[quote]BostonBarrister wrote:
A comparison of the US and the EU from UCLA corporate law prof Stephen Bainbridge:

If Ash were right, and the EU really were equal in power to the US, I would argue that that would be cause for great concern. I’m not convinced that the EU is a force for good within its own borders, let alone in the wider world, where appeasement and coddling of dictators seems to be the order of the day. The good news therefore is that the EU is not equal to the US in power. The even better news is that the trendlines are in our favor; not theirs.[/quote]

Hm, took me some time to read all those articles. I think they show some valid observations and concerns from US-side. Sure, the EU is not a club of philantrophers who only want what is best for humanity - regularly decisions are being made that are a shabby compromise failing to fulfil what was originally intended, because national interests get into the way. About every EU gouvernment is guilty of that crime.

But on the average the advantages outweigh the disadvantages - as shown when it comes to environmental and health standards; yes, I think it is acceptable and a sign of long-term planning to control the markets to a certain extent when it comes to consumer and environmental safety - even if it costs some growth. It makes life in Europe safer and increases quality of life - in the EU. When it comes to supranational treaties that guarantee human and personal rights, I would defend that even more so. That might be a self-centered view, but let’s be honest, self-interest is a central feature of capitalist societies - and there is nothing to be ashamed about. :wink:

I give the authors that part of this safety cushion is indeed built upon too strong a reliance on the US’s military strength - hence I am a strong supporter of building up EU task forces and taking on more responsibility, a growing trend that has been discussed in other threads aswell. To hold it against the EU that it moved into this position is a bit hypocritical - for decades the message from Washington has been that countries like Germany should invest into international organisations, supporting mostly US-driven (and in most cases absolutely justified) policies than rather trying to implement their own will. Now that this paradigm starts to shift and EU member states seek a more unified stance (sometimes against US interests), this is being held against them. In essence: If the US asks for stronger partners, it has to be willing to accept that these partners might not be as compliant as they used to be.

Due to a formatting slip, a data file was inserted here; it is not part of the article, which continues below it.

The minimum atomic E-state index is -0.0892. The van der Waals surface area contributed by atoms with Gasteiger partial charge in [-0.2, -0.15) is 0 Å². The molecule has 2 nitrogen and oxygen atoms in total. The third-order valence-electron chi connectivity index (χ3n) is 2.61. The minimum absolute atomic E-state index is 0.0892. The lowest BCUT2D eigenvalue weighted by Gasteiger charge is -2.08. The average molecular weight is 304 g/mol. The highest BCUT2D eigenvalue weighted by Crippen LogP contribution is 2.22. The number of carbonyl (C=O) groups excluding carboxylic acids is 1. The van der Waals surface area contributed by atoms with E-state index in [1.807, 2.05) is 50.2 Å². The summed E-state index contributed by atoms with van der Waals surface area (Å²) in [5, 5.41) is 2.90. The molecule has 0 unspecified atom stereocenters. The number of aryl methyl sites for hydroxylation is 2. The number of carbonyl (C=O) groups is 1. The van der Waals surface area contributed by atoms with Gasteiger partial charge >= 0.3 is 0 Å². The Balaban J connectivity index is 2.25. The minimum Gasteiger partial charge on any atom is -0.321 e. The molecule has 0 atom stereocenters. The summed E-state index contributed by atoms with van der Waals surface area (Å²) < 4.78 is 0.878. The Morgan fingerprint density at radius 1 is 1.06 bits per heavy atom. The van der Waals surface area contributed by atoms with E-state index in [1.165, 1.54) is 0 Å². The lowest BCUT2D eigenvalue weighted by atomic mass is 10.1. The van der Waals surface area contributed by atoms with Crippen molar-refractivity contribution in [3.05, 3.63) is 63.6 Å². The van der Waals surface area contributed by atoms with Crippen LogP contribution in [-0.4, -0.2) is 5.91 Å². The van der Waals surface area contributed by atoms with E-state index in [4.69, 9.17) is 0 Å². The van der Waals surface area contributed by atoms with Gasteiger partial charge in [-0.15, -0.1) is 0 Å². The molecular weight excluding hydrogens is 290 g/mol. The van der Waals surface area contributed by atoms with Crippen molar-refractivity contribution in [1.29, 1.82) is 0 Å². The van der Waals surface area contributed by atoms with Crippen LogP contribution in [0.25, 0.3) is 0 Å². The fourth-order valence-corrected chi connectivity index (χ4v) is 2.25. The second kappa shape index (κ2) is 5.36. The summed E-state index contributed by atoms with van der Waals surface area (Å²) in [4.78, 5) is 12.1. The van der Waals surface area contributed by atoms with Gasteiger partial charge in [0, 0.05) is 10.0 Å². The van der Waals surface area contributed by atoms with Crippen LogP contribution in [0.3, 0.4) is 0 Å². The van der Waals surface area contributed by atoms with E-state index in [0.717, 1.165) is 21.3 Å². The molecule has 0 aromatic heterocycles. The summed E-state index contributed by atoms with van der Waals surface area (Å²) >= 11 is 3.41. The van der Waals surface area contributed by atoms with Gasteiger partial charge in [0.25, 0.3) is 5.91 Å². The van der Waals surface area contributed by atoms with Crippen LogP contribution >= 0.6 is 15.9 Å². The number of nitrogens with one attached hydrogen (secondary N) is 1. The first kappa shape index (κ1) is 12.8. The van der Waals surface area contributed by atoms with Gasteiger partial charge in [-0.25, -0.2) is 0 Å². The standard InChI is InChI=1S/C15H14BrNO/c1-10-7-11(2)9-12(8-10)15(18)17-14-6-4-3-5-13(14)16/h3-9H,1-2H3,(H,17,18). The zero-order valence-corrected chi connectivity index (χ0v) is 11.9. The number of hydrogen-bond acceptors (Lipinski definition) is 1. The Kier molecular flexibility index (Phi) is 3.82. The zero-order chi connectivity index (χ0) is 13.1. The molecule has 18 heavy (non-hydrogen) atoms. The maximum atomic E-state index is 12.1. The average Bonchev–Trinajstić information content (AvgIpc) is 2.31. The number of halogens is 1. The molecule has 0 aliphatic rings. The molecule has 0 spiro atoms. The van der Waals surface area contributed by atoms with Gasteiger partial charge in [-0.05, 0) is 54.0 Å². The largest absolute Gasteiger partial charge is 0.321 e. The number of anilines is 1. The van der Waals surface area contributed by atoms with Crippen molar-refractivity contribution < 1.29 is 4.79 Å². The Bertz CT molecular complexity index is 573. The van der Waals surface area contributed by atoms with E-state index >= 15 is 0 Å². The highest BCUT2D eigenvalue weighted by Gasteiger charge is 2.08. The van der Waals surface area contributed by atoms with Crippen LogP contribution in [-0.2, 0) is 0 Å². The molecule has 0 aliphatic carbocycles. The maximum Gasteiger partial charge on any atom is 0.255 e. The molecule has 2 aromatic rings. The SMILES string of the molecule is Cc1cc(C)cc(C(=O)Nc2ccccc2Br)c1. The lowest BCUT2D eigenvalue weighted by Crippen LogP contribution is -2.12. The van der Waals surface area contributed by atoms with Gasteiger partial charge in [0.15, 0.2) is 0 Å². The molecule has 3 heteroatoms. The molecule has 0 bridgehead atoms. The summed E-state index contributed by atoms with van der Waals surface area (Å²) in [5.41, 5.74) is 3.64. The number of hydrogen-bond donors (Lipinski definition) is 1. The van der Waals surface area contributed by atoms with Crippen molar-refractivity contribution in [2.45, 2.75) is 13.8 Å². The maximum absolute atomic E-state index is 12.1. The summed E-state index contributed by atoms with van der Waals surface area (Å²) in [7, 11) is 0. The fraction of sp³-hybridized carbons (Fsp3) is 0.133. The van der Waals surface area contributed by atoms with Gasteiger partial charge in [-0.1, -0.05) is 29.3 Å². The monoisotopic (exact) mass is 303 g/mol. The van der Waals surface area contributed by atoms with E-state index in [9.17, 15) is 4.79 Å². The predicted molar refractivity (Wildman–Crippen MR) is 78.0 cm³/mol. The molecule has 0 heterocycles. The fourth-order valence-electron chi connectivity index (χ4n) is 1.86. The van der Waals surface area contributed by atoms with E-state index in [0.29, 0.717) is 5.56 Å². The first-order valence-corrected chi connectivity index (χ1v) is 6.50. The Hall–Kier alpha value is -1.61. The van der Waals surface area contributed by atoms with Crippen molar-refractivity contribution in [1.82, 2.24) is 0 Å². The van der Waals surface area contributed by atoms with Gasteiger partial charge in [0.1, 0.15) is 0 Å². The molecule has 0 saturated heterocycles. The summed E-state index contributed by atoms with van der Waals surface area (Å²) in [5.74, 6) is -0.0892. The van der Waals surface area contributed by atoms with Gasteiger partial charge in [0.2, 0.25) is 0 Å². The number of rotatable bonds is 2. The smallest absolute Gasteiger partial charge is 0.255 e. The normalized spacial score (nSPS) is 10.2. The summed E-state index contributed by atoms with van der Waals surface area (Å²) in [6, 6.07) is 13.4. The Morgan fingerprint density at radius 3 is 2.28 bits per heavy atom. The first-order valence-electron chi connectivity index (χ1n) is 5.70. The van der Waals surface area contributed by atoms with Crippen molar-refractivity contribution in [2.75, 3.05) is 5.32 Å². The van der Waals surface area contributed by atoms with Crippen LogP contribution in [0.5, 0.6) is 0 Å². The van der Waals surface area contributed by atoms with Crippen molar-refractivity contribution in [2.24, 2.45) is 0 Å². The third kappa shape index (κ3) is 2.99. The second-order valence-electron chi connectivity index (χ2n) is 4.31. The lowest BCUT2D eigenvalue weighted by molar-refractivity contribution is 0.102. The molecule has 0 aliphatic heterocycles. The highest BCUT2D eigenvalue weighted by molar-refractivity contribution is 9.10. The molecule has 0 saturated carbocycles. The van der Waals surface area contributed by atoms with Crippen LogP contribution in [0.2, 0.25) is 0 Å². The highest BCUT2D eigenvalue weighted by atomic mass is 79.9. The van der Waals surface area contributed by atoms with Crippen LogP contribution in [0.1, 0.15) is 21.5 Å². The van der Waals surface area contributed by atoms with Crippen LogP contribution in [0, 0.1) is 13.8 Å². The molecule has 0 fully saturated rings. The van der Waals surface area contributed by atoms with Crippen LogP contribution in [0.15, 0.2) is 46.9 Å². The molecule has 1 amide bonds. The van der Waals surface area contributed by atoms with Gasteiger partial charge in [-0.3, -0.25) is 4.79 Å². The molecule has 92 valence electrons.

I am surprised about the stance that the EU should not be an equal/competitor to the US - last time I checked, competition was a main feature of healthy markets. Yes, there will always be unnecessary (and simply wrong) protectionism - but that goes for both sides of the Atlantic.

Makkun

PS: In one of the first articles you posted, the authors spoke about the pride US-Americans take in their institutions - I must admit that I feel similar pride for mine. Some German ones, some British ones, hey even some of the EU’s. :slight_smile:

Makkun –

On your last point, I want to post the text of that article, so people know what you’re referencing – plus I think it’s the most useful platform for a discussion:

Mutual Incomprehension

Interviewing Dick Cheney on Meet the Press this Sunday, Tim Russert kept coming back to the question a lot of us, on both sides of the war issue, are asking: How on earth did the United States come to be so isolated? We have the support of a handful of governments, to be sure, but even they are acting in the teeth of strong opposition from their people. There is broad popular support for a war against Iraq in just two countries: the U.S.A. and Israel. How did things get to such a pass?

There are two popular answers: (1) America just doesn?t understand how the rest of the world feels. (2) The rest of the world just doesn?t understand how America feels. Different people tend to respond with either one or the other of these. Cheney, for example, favored (2).

I?m going to go with both. It takes two to tango, and a gulf of disagreement this wide tells us that there is profound misunderstanding in both directions. There are things about us that the rest of the world doesn?t understand, and there are things about them that we don?t understand. Please note that mutual incomprehension does not imply moral equivalence. The fact that you and I can?t see each other?s point of view does not rule out the possibility that one of us is right and the other wrong. The rightness or wrongness depends on external facts, which have been very thoroughly debated on this site and elsewhere. Here I am just going to look at the misunderstandings between America and the rest of the world.

How do we misunderstand each other? Let me number the ways.

???

They don?t understand ? How a-n-g-r-y we are. It was our proud buildings that were brought down on 9/11. It was our office workers, airplane passengers, firemen and cops who got killed. Those attacks were the worst foreign assaults on American soil since the founding of the Republic. We are mad as hell, and we have every right to be. It didn?t help a bit that we heard stories from all over the world of people rejoicing in our loss and grief, standing up and cheering, dancing in the streets, writing smug editorial pieces in the London Review of Books to the effect that we had it coming. Those things just spread our anger wider, from the monsters who attacked us to the fools who try to give them moral credibility.